Government debt repayment

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Government debt repayment

  1. 1. <ul><li>But ever wondered how governments ultimately repay their debts? </li></ul><ul><li>There are several ways by which a government actually repays its debts. I will try to explain some of them one by one… </li></ul>These days, the world over, governments are borrowing more and more money from the market. You may have wondered how governments always manage to create a mountain of debt for themselves. Copyright © 2009
  2. 2. Understanding Govt. Debt Repayment – By Prof. Simply Simple TM <ul><li>Well, borrowing money is obviously not a problem for any government. </li></ul><ul><li>After all, a government’s promise to repay does not require any collateral. </li></ul><ul><li>But we need to understand a little bit about how governments manage their finances first before moving on to the repayment of their debts. </li></ul>Copyright © 2009
  3. 3. <ul><li>Just like individuals, a government has to constantly balance income and expenditure. </li></ul><ul><li>Governments have only limited sources of income, which look like peanuts when we look at the mountain of expenditure. </li></ul><ul><li>So, before planning anything, the government does need to find some extra money. </li></ul><ul><li>But where is this extra money going to come from? </li></ul>To start with… Copyright © 2009
  4. 4. <ul><li>Although default by a government is not common, we can’t say that it is completely improbable. </li></ul><ul><li>Sometimes governments too default in the repayment of their debts. </li></ul><ul><li>But you would hear about a government defaulting only in extreme situations. </li></ul><ul><li>By & large, the track record of governments repaying debts appears as clean as a whistle. </li></ul><ul><li>There are several ways by which a government actually repays its debts… </li></ul>Now… Copyright © 2009
  5. 5. <ul><li>For actually repaying its debt, a government needs to develop a fiscal surplus that can be used to buy back existing government securities. </li></ul><ul><li>A fiscal surplus can arise only if the government’s income exceeds its expenditure. </li></ul><ul><li>To make that happen, a government would need to improve its income and reduce its expenses. </li></ul><ul><li>Unfortunately, there is no fixed formula of how to reduce expenses, but when it comes to improving income, all governments have to use their famous weapon: taxes. </li></ul>First and foremost… Copyright © 2009
  6. 6. <ul><li>More taxes, both indirect and direct, help governments mobilize more resources, part of which can be used for the repayment of debts. </li></ul><ul><li>But taxes in themselves may not be enough to repay all debts. </li></ul><ul><li>Taxes are very helpful in meeting the yearly payments of interest, but to actually retire the mountain of debts, the government may need to think of other strategies. </li></ul>Here’s how… Copyright © 2009
  7. 7. <ul><li>The government can use public sector companies to its advantage. </li></ul><ul><li>This can be done in two ways. </li></ul><ul><li>First option: </li></ul><ul><ul><li>The government can choose to keep the public sector companies with itself and use their yearly dividends to repay debts. </li></ul></ul><ul><ul><li>This will produce slow but steady results. </li></ul></ul><ul><ul><li>Every year, a part of the debt would get repaid, provided the government is not planning to use dividends for any other purpose. </li></ul></ul>What other strategies can the government follow? Copyright © 2009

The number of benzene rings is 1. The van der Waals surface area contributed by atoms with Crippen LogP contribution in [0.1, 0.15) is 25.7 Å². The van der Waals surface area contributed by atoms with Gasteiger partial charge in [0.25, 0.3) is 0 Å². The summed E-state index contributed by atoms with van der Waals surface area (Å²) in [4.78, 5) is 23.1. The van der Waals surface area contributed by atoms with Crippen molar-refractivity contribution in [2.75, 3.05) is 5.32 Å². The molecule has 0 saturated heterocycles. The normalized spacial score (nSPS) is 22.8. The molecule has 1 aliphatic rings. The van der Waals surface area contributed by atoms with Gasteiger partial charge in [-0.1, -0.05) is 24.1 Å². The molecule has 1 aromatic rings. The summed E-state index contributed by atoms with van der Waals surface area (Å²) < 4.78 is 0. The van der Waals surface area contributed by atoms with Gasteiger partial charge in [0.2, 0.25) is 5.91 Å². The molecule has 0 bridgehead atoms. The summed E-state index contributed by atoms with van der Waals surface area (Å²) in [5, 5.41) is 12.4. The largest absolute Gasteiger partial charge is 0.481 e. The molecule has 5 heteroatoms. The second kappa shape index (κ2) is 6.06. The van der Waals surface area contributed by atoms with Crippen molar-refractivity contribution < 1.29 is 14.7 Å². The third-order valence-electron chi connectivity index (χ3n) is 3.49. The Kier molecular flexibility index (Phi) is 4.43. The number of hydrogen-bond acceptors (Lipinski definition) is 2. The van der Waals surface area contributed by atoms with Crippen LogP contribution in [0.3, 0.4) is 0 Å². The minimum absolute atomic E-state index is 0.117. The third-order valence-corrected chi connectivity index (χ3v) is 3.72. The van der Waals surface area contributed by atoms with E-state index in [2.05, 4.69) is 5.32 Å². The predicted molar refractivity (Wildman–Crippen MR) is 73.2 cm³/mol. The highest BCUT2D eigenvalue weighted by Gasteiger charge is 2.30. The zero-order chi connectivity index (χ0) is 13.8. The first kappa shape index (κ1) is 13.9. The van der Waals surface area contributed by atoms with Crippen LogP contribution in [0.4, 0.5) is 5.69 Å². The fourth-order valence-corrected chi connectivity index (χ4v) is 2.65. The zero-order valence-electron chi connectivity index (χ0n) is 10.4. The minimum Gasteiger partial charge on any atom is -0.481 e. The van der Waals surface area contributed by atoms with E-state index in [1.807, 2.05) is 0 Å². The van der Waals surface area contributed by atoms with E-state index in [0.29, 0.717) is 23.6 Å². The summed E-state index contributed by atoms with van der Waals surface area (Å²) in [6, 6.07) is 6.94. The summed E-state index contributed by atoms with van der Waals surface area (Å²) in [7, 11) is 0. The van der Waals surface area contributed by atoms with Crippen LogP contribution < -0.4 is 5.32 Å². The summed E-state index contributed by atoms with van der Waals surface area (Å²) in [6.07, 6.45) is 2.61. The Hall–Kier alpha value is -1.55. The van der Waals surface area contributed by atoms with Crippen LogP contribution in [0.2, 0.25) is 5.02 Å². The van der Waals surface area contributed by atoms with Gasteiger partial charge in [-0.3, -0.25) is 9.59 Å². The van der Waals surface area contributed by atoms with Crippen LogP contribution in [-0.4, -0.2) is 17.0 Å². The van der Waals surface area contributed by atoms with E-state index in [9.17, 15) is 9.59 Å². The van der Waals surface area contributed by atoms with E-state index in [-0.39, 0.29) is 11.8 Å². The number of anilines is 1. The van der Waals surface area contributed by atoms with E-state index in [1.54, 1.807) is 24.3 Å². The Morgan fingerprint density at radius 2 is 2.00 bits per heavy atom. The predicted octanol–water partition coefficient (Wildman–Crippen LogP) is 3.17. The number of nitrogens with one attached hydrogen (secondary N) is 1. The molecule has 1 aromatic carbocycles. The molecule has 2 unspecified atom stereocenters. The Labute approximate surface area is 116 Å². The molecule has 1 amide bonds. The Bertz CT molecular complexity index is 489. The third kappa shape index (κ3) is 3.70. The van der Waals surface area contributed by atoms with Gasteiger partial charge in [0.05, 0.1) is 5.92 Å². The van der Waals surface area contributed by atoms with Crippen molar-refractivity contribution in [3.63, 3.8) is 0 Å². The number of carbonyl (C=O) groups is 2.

8. 8. <ul><li>Second option: </li></ul><ul><ul><li>The government can choose to divest its holding in public sector companies at the best available opportunity and use the proceeds for repayment of debts. </li></ul></ul><ul><ul><li>Disinvestment produces immediate results. </li></ul></ul><ul><ul><li>A mountain of money received from disinvestment can be used to retire a mountain of debt in one shot. </li></ul></ul><ul><ul><li>Most governments around the world that are now putting their money to bail out private enterprises expect to repay their debt by profitably divesting their holdings when the right time comes. </li></ul></ul>Otherwise… Copyright © 2009
  9. 9. <ul><li>When nothing works, governments can resort to their least popular choice: Borrow money to repay existing debt. </li></ul><ul><li>But that’s not all. When borrowing becomes difficult, governments may even resort to printing notes. </li></ul><ul><li>Such a course of action may lead to hyperinflation, which indicates that the government has gone bankrupt. </li></ul><ul><li>So even if you get your money back, it is a worthless piece of paper. Luckily, we have many sensible central banks to prevent things from coming to such a pass. </li></ul>But what if nothing works? Copyright © 2009
  10. 10. <ul><li>What: Governments repay their debts in several ways. </li></ul><ul><li>When: To actually repay its debt, a government needs to develop a fiscal surplus, but sometimes that may not be possible. </li></ul><ul><li>How: Taxes, Public Sector Companies & borrowing programmes may be used. In the worst case, a government may resort to printing more notes to repay existing debt. </li></ul>To Sum Up Copyright © 2009
  11. 11. <ul><li>Hope you have now understood the concept of </li></ul><ul><li>Govt. Debt Repayment </li></ul>Do write to me at [email_address]

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